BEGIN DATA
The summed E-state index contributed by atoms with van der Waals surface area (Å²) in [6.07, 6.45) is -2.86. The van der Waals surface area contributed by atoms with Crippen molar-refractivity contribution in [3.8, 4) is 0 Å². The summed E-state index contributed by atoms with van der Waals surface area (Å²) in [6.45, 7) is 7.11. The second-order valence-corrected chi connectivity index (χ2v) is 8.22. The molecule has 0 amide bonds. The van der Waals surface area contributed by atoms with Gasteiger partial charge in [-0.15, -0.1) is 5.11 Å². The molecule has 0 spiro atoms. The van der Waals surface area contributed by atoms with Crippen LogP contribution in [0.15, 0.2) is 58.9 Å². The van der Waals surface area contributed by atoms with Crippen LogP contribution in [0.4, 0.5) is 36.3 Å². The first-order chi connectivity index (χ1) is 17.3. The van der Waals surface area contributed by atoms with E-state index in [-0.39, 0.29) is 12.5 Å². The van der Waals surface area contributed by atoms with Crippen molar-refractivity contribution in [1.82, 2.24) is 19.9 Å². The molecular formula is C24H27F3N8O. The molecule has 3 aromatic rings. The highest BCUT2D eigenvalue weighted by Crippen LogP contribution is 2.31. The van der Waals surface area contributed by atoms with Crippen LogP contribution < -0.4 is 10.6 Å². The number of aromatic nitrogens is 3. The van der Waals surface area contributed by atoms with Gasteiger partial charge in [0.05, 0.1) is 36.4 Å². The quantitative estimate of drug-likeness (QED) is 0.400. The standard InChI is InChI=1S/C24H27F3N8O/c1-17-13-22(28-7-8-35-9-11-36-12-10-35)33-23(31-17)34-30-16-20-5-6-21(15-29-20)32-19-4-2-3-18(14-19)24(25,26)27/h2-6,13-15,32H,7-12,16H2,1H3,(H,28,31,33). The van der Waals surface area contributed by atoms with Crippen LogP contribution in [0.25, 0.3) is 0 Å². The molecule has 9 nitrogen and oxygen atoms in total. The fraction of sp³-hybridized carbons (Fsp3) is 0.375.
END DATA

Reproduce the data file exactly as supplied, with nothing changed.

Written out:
The summed E-state index contributed by atoms with van der Waals surface area (Å²) in [6.07, 6.45) is -2.86. The van der Waals surface area contributed by atoms with Crippen molar-refractivity contribution in [3.8, 4) is 0 Å². The summed E-state index contributed by atoms with van der Waals surface area (Å²) in [6.45, 7) is 7.11. The second-order valence-corrected chi connectivity index (χ2v) is 8.22. The molecule has 0 amide bonds. The van der Waals surface area contributed by atoms with Gasteiger partial charge in [-0.15, -0.1) is 5.11 Å². The molecule has 0 spiro atoms. The van der Waals surface area contributed by atoms with Crippen LogP contribution in [0.15, 0.2) is 58.9 Å². The van der Waals surface area contributed by atoms with Crippen LogP contribution in [0.4, 0.5) is 36.3 Å². The first-order chi connectivity index (χ1) is 17.3. The van der Waals surface area contributed by atoms with E-state index in [-0.39, 0.29) is 12.5 Å². The van der Waals surface area contributed by atoms with Crippen molar-refractivity contribution in [1.82, 2.24) is 19.9 Å². The molecular formula is C24H27F3N8O. The molecule has 3 aromatic rings. The highest BCUT2D eigenvalue weighted by Crippen LogP contribution is 2.31. The van der Waals surface area contributed by atoms with Crippen LogP contribution < -0.4 is 10.6 Å². The number of aromatic nitrogens is 3. The van der Waals surface area contributed by atoms with Gasteiger partial charge in [0.05, 0.1) is 36.4 Å². The quantitative estimate of drug-likeness (QED) is 0.400. The standard InChI is InChI=1S/C24H27F3N8O/c1-17-13-22(28-7-8-35-9-11-36-12-10-35)33-23(31-17)34-30-16-20-5-6-21(15-29-20)32-19-4-2-3-18(14-19)24(25,26)27/h2-6,13-15,32H,7-12,16H2,1H3,(H,28,31,33). The van der Waals surface area contributed by atoms with Crippen LogP contribution in [0.25, 0.3) is 0 Å². The molecule has 9 nitrogen and oxygen atoms in total. The fraction of sp³-hybridized carbons (Fsp3) is 0.375.